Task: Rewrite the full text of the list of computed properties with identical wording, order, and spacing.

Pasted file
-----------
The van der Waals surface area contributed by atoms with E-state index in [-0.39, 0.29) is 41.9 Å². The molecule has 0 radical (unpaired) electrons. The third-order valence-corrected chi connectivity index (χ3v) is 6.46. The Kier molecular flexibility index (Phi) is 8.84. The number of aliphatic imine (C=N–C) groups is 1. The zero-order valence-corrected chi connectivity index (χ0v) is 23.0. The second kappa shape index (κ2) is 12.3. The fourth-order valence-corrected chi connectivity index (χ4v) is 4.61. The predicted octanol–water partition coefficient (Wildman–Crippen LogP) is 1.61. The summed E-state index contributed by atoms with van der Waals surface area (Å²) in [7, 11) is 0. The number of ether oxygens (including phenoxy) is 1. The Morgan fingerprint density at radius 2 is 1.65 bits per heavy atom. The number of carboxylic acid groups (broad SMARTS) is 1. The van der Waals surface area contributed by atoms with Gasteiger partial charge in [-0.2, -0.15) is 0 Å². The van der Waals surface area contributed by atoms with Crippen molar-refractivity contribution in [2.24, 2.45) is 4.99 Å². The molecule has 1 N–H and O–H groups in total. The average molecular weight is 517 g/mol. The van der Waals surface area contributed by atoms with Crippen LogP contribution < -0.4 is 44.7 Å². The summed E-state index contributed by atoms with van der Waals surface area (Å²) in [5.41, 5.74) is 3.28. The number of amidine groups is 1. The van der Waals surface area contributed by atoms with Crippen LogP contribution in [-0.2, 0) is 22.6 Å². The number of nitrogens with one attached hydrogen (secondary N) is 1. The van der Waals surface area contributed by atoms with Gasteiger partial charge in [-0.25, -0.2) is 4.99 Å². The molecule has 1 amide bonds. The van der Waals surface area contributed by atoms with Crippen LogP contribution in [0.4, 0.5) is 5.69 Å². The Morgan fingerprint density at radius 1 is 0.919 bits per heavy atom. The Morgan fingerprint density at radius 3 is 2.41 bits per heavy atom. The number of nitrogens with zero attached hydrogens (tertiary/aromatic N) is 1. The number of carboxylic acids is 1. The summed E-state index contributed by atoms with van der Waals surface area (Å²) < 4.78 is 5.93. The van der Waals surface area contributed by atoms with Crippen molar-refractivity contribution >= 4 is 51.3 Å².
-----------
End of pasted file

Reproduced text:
The van der Waals surface area contributed by atoms with E-state index in [-0.39, 0.29) is 41.9 Å². The molecule has 0 radical (unpaired) electrons. The third-order valence-corrected chi connectivity index (χ3v) is 6.46. The Kier molecular flexibility index (Phi) is 8.84. The number of aliphatic imine (C=N–C) groups is 1. The zero-order valence-corrected chi connectivity index (χ0v) is 23.0. The second kappa shape index (κ2) is 12.3. The fourth-order valence-corrected chi connectivity index (χ4v) is 4.61. The predicted octanol–water partition coefficient (Wildman–Crippen LogP) is 1.61. The summed E-state index contributed by atoms with van der Waals surface area (Å²) in [7, 11) is 0. The number of ether oxygens (including phenoxy) is 1. The Morgan fingerprint density at radius 2 is 1.65 bits per heavy atom. The number of carboxylic acid groups (broad SMARTS) is 1. The van der Waals surface area contributed by atoms with Gasteiger partial charge in [-0.2, -0.15) is 0 Å². The van der Waals surface area contributed by atoms with Crippen molar-refractivity contribution in [2.24, 2.45) is 4.99 Å². The molecule has 1 N–H and O–H groups in total. The average molecular weight is 517 g/mol. The van der Waals surface area contributed by atoms with Crippen LogP contribution < -0.4 is 44.7 Å². The summed E-state index contributed by atoms with van der Waals surface area (Å²) in [5.41, 5.74) is 3.28. The number of amidine groups is 1. The van der Waals surface area contributed by atoms with Crippen LogP contribution in [-0.2, 0) is 22.6 Å². The number of nitrogens with one attached hydrogen (secondary N) is 1. The van der Waals surface area contributed by atoms with Gasteiger partial charge in [-0.25, -0.2) is 4.99 Å². The molecule has 1 amide bonds. The van der Waals surface area contributed by atoms with Crippen LogP contribution in [0.4, 0.5) is 5.69 Å². The Morgan fingerprint density at radius 1 is 0.919 bits per heavy atom. The Morgan fingerprint density at radius 3 is 2.41 bits per heavy atom. The number of nitrogens with zero attached hydrogens (tertiary/aromatic N) is 1. The number of carboxylic acids is 1. The summed E-state index contributed by atoms with van der Waals surface area (Å²) < 4.78 is 5.93. The van der Waals surface area contributed by atoms with Crippen molar-refractivity contribution >= 4 is 51.3 Å².